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Gymnocarpium (dryopteris)

Tara Luna
USDI NPS - Glacier National Park
West Glacier, Montana 59936
(406) 888-7835

Family Scientific Name: Dryopteridaceae
Family Common Name: Wood fern family
Scientific Name: Gymnocarpium dryopteris (L.) Newm.
Common Name: Oak fern
Species Code: GYMDRY
Ecotype: Cedar/Devil's Club habitat, understory species, Glacier National Park, Flathead Co., MT.
General Distribution: G. dryopteris is a circumboreal species, common in moist forests, streambanks, and wet cliffs from lowland to mid-montane elevations.
Propagation Goal: plants
Propagation Method: seed
ProductType: Container (plug)
Stock Type: 800 ml containers
Time To Grow: 1 Years
Target Specifications: Stock Type: Container sporophyte<br> Height: 8 cm, 5 to 7 mature fronds<br> Caliper: n/a<br> Root System: Fully developed rhizomatous root mass in containers.
Propagule Collection: No indusium is present. Collect fronds when spore color is black.
Propagule Processing: Fronds are placed in a room without air movement, spore surface down on butcher paper. Spores will appear as a fine dust on the paper after several days of drying.
Pre-Planting Treatments: Collect spores from thesurface of paper and surface sow in sterilized flats filled with sterile, finely milled peat moss that has been moistened with distilled water. Water spores with distilled water and seal flats with clear plastic wrap to seal in moisture and prevent fungal contamination. Place flats under 60 watt soft incandescent lights set at 12 hour per day illumination. Germination of spores will occur after 15 days. The thread like germ filaments can be seen with the aid of a microscope and will appear as fine green threads on the surface of the medium. A constant temperature of 20 to 25C should be maintained throughout the growth of the prothalli.
Growing Area Preparation/
Annual Practices for Perennial Crops:
Sealed flats are grown under grow lights for 2 to 3 months.They are kept in the greenhouse at 20 to 25C temperature cycle for 3 months, and moved to outdoor shadehouse for 6 months.
Establishment Phase: Spores germinate 10 to 20 days after sowing. The heart shaped prothalli continue to grow for 6 to 8 weeks. Examination of the prothalli under a microscope will reveal the presence of the reproductive structures; the antheridia (male) and archegonia (female), located along the margins and notch of the prothalli. At this stage, it is critical to maintain a thin film of distilled water over the surface of the prothalli for fertilization to occur. It is critical to maintain sterile conditions during germination and establishment. Trays must be inspected for fungal contamination on a regular basis. If fungal contamination occurs, remove infected portions of the medium and treat trays with a highly diluted (1/4 recommended rate)fungicide drench. Treat with dilute fungicide only if prothalli are well developed. Reseal flats immediately and water only with distilled water.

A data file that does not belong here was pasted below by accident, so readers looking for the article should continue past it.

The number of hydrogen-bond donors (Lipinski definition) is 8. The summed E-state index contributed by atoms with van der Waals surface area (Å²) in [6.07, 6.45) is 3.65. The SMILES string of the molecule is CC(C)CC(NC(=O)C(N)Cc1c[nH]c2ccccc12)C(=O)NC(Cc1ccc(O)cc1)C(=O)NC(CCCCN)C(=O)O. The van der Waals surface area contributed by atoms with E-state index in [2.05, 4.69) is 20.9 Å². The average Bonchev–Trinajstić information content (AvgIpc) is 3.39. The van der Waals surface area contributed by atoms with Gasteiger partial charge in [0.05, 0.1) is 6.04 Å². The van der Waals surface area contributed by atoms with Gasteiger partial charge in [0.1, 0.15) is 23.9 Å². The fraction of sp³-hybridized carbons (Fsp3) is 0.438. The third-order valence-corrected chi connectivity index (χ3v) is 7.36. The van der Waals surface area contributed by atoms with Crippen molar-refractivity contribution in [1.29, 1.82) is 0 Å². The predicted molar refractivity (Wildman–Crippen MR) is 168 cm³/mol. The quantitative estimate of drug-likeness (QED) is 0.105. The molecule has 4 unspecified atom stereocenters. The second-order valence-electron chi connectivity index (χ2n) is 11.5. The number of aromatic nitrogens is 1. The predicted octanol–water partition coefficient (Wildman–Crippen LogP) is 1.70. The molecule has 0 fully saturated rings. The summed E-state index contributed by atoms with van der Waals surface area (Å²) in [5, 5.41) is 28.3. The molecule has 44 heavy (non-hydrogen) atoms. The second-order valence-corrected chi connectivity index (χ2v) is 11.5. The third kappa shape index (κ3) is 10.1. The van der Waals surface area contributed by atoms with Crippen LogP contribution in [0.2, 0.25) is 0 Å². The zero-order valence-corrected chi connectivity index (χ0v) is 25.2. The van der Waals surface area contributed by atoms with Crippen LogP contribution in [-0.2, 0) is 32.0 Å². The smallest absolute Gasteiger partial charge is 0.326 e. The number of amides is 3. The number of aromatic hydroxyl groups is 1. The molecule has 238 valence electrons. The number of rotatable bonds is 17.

Once sporophytes appear, clear plastic is removed from the trays and asceptic conditions are no longer necessary.
Length of Establishment Phase: 2 to 3 months
Active Growth Phase: Appearance of sporophytes occurred 5 months after spore germination. Individual plantsare transplanted from flats to pots when they are 4 cm tall. After establishment in the greenhouse, they are moved to the outdoor shadehouse in late spring. Plants are fertilized with controlled release Osmocote (13-13-13 4g) and Micromax micronutrients (2g) mixed into Promix medium per 800 ml container. Plants are root tight in containers by fall, one year after germination.
Length of Active Growth Phase: 8 months
Hardening Phase: Plants are fertilized with 10-20-20 liquid NPK at 200 ppm in early fall; pots are leached with water. Plants are watered before overwintering.
Length of Hardening Phase: 4 weeks
Harvesting, Storage and Shipping: Total Time To Harvest: 1 year
Harvest Date: September
Storage Conditions: Overwinter in outdoor shadehouse under insulating foam and snow.
Length of Storage: 5 months
Other Comments: Vegetative Propagation Method: Divisions of rhizomes can be done in early spring with at least 1 leaf shoot or bud per rhizome section and transplanted into containers.
References: Flora of the Pacific Northwest, Hitchcock and Cronquist, Univ. of Washington Press, 7th printing, 1990.
Ferns to Know and Grow, Foster, F.G., Timber Press, 1984.
Glacier Park Native Plant Nursery Propagation Records, unpublished.


Luna, Tara; Evans, Jeff; Wick, Dale; Hosokawa, Joy. 2008. Propagation protocol for production of Container (plug) Gymnocarpium dryopteris (L.) Newm. plants 800 ml containers; USDI NPS - Glacier National Park West Glacier, Montana. In: Native Plant Network. URL: http://NativePlantNetwork.org (accessed 2021/04/11). US Department of Agriculture, Forest Service, National Center for Reforestation, Nurseries, and Genetic Resources.

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